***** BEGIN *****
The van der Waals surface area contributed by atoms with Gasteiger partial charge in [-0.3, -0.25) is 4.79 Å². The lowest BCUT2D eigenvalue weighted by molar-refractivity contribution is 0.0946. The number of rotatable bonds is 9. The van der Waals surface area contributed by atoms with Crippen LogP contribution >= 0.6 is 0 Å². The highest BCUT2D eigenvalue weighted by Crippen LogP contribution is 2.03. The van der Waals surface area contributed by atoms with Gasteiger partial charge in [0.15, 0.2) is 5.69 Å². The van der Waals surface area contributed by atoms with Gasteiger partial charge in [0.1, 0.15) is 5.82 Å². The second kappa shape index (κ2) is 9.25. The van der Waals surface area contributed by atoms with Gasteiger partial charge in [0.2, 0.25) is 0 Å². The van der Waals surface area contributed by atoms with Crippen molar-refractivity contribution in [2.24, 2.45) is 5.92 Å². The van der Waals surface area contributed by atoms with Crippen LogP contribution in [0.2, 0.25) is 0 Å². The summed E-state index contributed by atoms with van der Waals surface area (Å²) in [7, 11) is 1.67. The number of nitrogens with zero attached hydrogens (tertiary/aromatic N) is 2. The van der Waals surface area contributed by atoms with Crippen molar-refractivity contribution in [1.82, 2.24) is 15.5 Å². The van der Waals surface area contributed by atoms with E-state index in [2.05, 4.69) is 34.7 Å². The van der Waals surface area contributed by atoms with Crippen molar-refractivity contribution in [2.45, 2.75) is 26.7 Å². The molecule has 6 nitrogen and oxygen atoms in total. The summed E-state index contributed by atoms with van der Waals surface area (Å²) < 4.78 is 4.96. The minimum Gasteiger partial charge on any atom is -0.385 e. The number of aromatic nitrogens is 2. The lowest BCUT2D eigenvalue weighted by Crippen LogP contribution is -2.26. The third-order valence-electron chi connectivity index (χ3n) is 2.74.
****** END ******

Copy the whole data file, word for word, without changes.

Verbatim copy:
The van der Waals surface area contributed by atoms with Gasteiger partial charge in [-0.3, -0.25) is 4.79 Å². The lowest BCUT2D eigenvalue weighted by molar-refractivity contribution is 0.0946. The number of rotatable bonds is 9. The van der Waals surface area contributed by atoms with Crippen LogP contribution >= 0.6 is 0 Å². The highest BCUT2D eigenvalue weighted by Crippen LogP contribution is 2.03. The van der Waals surface area contributed by atoms with Gasteiger partial charge in [0.15, 0.2) is 5.69 Å². The van der Waals surface area contributed by atoms with Gasteiger partial charge in [0.1, 0.15) is 5.82 Å². The second kappa shape index (κ2) is 9.25. The van der Waals surface area contributed by atoms with Gasteiger partial charge in [0.2, 0.25) is 0 Å². The van der Waals surface area contributed by atoms with Crippen molar-refractivity contribution in [2.24, 2.45) is 5.92 Å². The van der Waals surface area contributed by atoms with Crippen LogP contribution in [0.2, 0.25) is 0 Å². The summed E-state index contributed by atoms with van der Waals surface area (Å²) in [7, 11) is 1.67. The number of nitrogens with zero attached hydrogens (tertiary/aromatic N) is 2. The van der Waals surface area contributed by atoms with Crippen molar-refractivity contribution in [1.82, 2.24) is 15.5 Å². The van der Waals surface area contributed by atoms with E-state index in [2.05, 4.69) is 34.7 Å². The van der Waals surface area contributed by atoms with Crippen molar-refractivity contribution in [2.45, 2.75) is 26.7 Å². The molecule has 6 nitrogen and oxygen atoms in total. The summed E-state index contributed by atoms with van der Waals surface area (Å²) < 4.78 is 4.96. The minimum Gasteiger partial charge on any atom is -0.385 e. The number of aromatic nitrogens is 2. The lowest BCUT2D eigenvalue weighted by Crippen LogP contribution is -2.26. The third-order valence-electron chi connectivity index (χ3n) is 2.74.